Coal industry hot over thaw in royalty freeze

The decision on the Queensland project comes amid the industry’s determination to transition away from fossil fuels and towards decarbonisation.

The Queensland Resources Council has slammed the Queensland Government’s decision to reimpose royalty taxes on coal, saying it would hit regional communities and businesses hard, forcing companies to rethink their future investment and employment plans.

The new three tiers of taxes were announced in the State Budget, and follows a 10-year freeze for coal, the longest pause in royalty arrangements in modern Queensland history.

Treasurer Cameron Dick said with the freeze expiring on June 30, the existing rates do not account for the unprecedented windfall prices that coal producers are now receiving.

“Our existing coal royalty tiers were primarily designed for lower coal prices, with a top tier at $150 per tonne, with royalties charged at 15 per cent,” he said.

“However, with coal recently trading at over $500 per tonne, our current rate structure is clearly no longer fit for purpose.”

The new rates will be 20 per cent for prices above $175, 30 per cent for prices above $225, and a 40 per cent tier that would apply when prices exceed $300.

But QRC chief executive Ian Macfarlane said the the decision would have a flow-on effect on the cost of living through higher electricity prices, higher construction costs and higher-priced consumer goods “that will add to inflation and impact every Queenslander”.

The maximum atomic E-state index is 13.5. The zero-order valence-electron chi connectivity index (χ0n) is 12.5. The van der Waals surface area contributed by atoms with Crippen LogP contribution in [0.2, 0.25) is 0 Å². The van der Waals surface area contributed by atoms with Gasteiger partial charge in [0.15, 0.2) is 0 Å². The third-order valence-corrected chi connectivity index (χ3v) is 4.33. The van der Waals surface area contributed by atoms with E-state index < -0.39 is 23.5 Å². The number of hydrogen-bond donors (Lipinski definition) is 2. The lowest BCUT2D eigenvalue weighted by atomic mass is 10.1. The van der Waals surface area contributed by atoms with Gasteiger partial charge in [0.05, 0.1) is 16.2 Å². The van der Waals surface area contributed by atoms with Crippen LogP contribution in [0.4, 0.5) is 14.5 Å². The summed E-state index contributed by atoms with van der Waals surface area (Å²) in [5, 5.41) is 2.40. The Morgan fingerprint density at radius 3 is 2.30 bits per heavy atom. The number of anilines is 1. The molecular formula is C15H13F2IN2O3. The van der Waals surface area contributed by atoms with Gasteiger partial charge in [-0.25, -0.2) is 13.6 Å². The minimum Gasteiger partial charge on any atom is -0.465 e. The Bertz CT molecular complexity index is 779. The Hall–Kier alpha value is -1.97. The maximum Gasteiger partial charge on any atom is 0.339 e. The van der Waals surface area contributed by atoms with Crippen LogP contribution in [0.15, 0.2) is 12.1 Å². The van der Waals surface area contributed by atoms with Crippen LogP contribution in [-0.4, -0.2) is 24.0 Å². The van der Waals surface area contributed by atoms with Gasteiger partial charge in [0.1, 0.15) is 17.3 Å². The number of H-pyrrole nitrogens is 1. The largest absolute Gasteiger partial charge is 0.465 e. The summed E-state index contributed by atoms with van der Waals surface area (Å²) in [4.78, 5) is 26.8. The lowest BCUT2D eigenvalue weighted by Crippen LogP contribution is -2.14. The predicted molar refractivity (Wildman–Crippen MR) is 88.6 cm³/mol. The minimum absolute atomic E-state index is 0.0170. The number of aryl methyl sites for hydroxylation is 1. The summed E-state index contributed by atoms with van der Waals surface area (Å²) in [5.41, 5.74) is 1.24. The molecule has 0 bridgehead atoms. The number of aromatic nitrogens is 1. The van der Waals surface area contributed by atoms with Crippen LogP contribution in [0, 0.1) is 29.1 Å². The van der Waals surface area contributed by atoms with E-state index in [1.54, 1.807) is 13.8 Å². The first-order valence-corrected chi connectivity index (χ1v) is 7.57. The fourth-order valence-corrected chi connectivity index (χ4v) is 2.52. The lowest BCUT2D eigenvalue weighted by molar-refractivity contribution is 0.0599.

“This is a seriously misguided economic policy that will make Queensland’s number one export industry and private sector employer less internationally competitive,” he said

Macfarlane said lifting taxes to fix a hole in the budget was a short-term, political move with long-term consequences for a major, wealth-creating sector of the Queensland economy.

“This tax grab has been developed behind closed doors and without consultation with industry. It’s a kick in the guts and not a fair deal for the resources sector, which has kept the Queensland economy afloat during the pandemic by supporting jobs and businesses throughout the state,” he said.

“Regional resources communities have every right to ask this Government why their jobs and the economic prosperity of their towns should be put on the line for the sake of a short-term budget fix.

“The Queensland resources sector already pays the highest royalty taxes in Australia, double that of NSW, and will now pay the highest rates in the world.

“Under the existing arrangements, as our commodity prices go up, so too do the royalties we pay into the state budget, which means every Queenslander benefits from our prosperity.

“That’s why this year, royalty taxes paid by the coal industry is an all-time record and four times last year’s payments.”


Editor of industrial titles and mastheads with Prime Creative Media. Publications include Rail Express and Australian Mining (web content).
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